Recipe and photos by GaddAboutEating.
This BBQ pork is styled after the Chinese Char Siew style, but with some homegrown (BC) and international (Guyanese) stylings.
I think it’s worth noting that most, if not all of my recipes, are designed to be simple for beginner cooks to follow; practical for those with small kitchens or limited supplies; and fun for anyone to use and play with. If you don’t have a particular ingredient: SUBSTITUTE with something else similar or if it seems like it’s not crucial: omit it.
In this recipe, for instance, the maltose and hoisin sauce that would typically be included have been replaced by cane sugar and cassareep. If you don’t have honey, use brown sugar. or maple syrup, or whatever you think is similar, available, and interesting.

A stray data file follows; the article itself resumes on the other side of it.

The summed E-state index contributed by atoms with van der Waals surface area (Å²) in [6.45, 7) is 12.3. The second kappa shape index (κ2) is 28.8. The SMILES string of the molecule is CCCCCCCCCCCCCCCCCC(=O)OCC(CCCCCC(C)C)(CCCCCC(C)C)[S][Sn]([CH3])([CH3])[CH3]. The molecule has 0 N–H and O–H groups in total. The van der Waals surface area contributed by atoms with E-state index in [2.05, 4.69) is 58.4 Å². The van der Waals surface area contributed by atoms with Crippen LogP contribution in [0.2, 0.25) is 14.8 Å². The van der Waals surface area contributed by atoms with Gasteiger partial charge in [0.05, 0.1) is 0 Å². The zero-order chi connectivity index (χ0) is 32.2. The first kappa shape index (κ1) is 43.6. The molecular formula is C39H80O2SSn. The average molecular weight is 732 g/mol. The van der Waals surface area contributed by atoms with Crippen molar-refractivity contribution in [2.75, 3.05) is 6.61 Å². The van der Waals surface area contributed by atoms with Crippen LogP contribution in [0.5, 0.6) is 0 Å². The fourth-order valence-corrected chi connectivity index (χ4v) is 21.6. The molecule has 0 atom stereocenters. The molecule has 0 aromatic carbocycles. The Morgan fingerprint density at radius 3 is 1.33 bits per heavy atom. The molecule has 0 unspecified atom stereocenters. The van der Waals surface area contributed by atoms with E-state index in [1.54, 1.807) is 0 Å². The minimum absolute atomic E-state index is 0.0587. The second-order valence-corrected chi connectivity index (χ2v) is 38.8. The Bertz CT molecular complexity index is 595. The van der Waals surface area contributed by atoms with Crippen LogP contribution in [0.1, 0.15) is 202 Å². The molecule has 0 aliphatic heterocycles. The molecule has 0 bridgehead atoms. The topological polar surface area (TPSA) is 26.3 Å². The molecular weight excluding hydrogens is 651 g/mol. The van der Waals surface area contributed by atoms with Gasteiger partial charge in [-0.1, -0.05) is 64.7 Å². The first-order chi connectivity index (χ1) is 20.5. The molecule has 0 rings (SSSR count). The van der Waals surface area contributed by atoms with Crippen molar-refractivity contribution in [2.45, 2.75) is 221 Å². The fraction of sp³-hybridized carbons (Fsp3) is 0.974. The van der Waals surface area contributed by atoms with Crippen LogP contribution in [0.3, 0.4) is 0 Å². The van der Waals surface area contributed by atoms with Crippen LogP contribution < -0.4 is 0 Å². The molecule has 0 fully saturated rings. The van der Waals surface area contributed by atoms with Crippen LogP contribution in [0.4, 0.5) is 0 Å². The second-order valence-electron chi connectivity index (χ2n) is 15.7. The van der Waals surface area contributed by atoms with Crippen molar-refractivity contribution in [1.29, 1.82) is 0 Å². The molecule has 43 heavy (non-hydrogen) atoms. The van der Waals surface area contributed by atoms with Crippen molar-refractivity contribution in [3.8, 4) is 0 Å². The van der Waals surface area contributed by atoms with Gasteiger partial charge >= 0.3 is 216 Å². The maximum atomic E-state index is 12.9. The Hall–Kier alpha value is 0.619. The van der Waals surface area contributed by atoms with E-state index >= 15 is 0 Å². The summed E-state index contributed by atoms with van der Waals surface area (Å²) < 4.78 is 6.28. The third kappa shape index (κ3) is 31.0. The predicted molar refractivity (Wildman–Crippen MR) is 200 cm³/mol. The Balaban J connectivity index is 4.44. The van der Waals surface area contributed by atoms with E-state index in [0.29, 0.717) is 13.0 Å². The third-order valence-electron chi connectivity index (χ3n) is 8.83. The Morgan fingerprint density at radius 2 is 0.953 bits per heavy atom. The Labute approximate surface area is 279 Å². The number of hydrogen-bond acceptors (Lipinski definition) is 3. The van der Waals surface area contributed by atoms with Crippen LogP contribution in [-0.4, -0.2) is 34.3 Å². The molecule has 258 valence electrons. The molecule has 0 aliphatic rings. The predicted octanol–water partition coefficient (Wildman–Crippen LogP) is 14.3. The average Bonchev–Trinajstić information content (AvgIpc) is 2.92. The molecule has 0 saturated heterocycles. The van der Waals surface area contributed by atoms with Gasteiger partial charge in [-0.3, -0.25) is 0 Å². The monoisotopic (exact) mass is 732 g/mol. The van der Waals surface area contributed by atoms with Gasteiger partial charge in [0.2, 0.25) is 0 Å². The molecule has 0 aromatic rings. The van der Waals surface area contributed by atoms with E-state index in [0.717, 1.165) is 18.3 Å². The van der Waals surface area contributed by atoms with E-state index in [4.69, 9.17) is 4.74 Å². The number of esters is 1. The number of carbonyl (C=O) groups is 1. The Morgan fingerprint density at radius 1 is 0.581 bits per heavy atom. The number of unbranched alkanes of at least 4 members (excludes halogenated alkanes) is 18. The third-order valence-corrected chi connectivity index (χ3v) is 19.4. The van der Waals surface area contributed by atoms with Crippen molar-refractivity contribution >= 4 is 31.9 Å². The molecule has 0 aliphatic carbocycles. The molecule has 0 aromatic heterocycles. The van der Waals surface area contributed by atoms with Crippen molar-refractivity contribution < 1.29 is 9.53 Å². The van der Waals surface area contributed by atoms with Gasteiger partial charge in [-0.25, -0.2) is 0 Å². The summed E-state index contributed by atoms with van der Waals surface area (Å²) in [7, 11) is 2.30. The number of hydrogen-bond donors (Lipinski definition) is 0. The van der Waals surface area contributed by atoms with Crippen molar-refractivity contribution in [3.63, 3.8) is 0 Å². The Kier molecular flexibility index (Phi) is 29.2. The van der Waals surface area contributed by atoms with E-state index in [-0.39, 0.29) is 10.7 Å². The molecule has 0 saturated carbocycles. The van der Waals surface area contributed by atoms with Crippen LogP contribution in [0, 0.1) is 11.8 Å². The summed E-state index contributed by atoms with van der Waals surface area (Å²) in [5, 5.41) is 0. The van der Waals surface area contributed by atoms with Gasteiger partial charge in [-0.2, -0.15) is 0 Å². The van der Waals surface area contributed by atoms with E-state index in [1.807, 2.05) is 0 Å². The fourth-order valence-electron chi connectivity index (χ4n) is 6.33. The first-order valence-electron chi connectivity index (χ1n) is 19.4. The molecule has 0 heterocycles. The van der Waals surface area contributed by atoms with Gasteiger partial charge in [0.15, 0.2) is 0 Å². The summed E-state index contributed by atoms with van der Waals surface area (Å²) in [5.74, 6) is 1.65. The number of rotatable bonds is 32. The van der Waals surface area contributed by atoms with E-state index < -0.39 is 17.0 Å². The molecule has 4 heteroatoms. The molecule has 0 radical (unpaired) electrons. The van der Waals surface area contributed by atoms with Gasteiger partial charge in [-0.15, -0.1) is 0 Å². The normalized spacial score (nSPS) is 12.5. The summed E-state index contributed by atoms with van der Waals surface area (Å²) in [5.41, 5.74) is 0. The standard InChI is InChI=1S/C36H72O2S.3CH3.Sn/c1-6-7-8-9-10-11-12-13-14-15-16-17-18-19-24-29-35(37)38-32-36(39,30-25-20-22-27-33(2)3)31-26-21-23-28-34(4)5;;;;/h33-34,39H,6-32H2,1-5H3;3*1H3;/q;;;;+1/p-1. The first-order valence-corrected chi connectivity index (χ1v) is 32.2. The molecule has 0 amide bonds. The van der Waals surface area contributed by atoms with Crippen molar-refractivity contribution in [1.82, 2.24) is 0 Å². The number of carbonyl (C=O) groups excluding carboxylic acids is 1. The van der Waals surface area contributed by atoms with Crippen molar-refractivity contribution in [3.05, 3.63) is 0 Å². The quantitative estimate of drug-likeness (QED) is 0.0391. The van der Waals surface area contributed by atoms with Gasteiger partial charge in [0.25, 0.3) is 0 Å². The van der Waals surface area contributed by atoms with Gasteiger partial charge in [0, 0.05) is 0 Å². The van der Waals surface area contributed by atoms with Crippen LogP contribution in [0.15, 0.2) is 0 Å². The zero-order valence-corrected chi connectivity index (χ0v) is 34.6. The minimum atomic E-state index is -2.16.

And finally, before we get into the recipe, I’d like to talk a little bit more about cassareep. Cassareep is made from cassava. Cassava is a vegetable root grown in the heat of the tropics. It has many similarities to a potato and is enjoyed in many ways by people in many countries. Cassareep is a thick black liquid made from cassava root, often with additional spices, which is used as a base for many sauces and especially in Guyanese pepperpot. Besides use as a flavoring and browning agent, it also acts as a preservative. Its antiseptic characteristics have led to medical application as an ointment, most notably in the treatment of certain eye diseases.
To make cassareep, the juice is boiled until it is reduced by half in volume, to the consistency of molasses and flavored with spices—including cloves, cinnamon, salt, sugar, and cayenne pepper. Traditionally, cassareep was boiled in a soft pot, the actual “pepper pot”, which would absorb the flavors and also impart them (even if dry) to foods such as rice and chicken cooked in it. Most cassareep is exported from Guyana.